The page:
Can You Receive Disability for Mental Illness?

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      Can You Receive Disability for Mental Illness?

      Can You Receive Disability for Mental Illness?

      According to the Mental Health Commission of Canada, one out of every five Canadians will experience mental illness during some time in their life. Other studies place that number at closer to 40 percent. What’s more, approximately 17 percent of all Canadians taking time away from work to address mental health challenges. The good news is that disability for mental illness is available. The bad news? These claims are widely misunderstood by employers and frequently denied on bogus grounds. Understanding these claims could go a long way towards getting the benefits you need. An experienced lawyer could also help ensure your claim is treated fairly.

      Benefits for Disability for Mental Illness

      The first thing to understand about recovering disability for mental illness benefits is that every insurance policy defines mental illness differently. In other words, what qualifies as a disability for one carrier might not for another. Generally speaking, benefits could be available for someone who is unable to maintain employment due to their mental health issues. The insurance company will not simply take your word for it, however. Your doctor will need to provide ample documentation to convince the insurance company that your condition is real. If successful, you could recover short term or even long-term disability benefits.

      Short Term Disability for Mental Illness

      Short term disability is aptly named. If your employer has coverage, you could receive short term disability for mental illness for up to six months at a time. These benefits are common when your healthcare provider anticipates you will be able to return to work. In some cases, you could receive long term benefits after a period of short-term benefits comes to an end.

      Long Term Disability for Mental Illness

      Long term disability for mental illness is only available in situations where other benefits have expired. This could include short term disability as well as other benefits like sick leave. Once these other benefits have been exhausted, long term disability could be an option if your doctor believes you are still unable to return to work.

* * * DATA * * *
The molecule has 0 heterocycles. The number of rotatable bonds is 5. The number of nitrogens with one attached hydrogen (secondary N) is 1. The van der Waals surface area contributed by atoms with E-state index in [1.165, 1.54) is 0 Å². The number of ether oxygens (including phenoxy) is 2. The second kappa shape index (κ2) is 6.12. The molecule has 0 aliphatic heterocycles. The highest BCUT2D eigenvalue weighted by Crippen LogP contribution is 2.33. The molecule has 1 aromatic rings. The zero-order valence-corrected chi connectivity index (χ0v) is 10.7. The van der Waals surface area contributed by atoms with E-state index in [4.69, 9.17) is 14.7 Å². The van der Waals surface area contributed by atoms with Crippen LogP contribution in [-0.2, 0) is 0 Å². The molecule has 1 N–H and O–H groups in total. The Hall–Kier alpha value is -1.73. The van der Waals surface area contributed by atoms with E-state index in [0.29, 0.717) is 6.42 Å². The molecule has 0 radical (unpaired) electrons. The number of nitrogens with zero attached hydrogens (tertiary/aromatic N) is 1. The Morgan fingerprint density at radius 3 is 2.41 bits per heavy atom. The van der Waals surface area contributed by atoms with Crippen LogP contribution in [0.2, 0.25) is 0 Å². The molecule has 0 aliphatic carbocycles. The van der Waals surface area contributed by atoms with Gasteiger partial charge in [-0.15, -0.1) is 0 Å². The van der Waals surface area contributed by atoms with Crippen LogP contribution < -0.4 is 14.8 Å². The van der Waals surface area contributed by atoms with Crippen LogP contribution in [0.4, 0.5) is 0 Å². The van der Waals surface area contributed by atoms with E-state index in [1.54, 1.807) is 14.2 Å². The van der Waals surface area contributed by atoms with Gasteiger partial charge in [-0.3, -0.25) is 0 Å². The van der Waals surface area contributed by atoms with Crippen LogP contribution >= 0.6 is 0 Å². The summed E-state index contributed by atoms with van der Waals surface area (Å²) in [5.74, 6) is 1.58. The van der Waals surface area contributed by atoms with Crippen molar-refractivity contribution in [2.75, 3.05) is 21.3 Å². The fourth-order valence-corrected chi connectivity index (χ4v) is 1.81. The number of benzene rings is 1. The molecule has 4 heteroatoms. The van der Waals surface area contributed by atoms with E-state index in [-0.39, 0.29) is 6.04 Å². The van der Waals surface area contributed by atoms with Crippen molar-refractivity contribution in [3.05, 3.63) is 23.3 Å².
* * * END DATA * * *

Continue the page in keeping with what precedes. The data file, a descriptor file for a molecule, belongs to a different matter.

The amount of these benefits varies from one plan to another. In general, long term disability typically pays between 60 and 70 percent of your standard wage. These benefits are usually available for up to two years. After two years, the insurance carrier will push you to find another line of work that you are suited for. If you are unable to work in any capacity due to your illness, you could recover long term benefits permanently.

      Common Reasons Claims for Disability for Mental Health Disorders Are Denied

      Have you been denied disability for mental illness? You are not alone. Insurance companies have wrongfully denied disability for mental illness claims for years, and this practice is unlikely to stop. While their reasoning can vary, these denials are often based on your efforts to seek mental health treatment.

      Insurance companies are quick to deny a claim if they can show you are making no effort to get better. This could involve skipping out on regular visits with your primary care physician. It could also mean you are not regularly seeing a psychiatrist or receiving psychological treatment.

      There are other excuses, too. Not only will your insurance company monitor you to ensure you are seeking medical care, but they will also judge the quality of that care. If they believe your mental health care is substandard, they will deny your claim for benefits. This is also the case if your healthcare providers fail to thoroughly document your treatment. Even if the treatment prescribed was appropriate and followed to the letter, substandard documentation could provide the insurance company with the grounds they need to deny the claim.

      Have you been denied disability for mental illness previously? If so, an experienced lawyer might be able to help.

      Disclaimer: The content of this article is a general guideline made available for educational purposes only and is not intended to be used as legal advice for the reader's specific situation nor in general. By reading our blog and website content, the reader acknowledges the above and understands there is no lawyer-client relationship created between you and Himelfarb Proszanski through this content. To get specific legal advice, we encourage you to book a free consultation with one of our lawyers to clarify the legal aspects of your situation.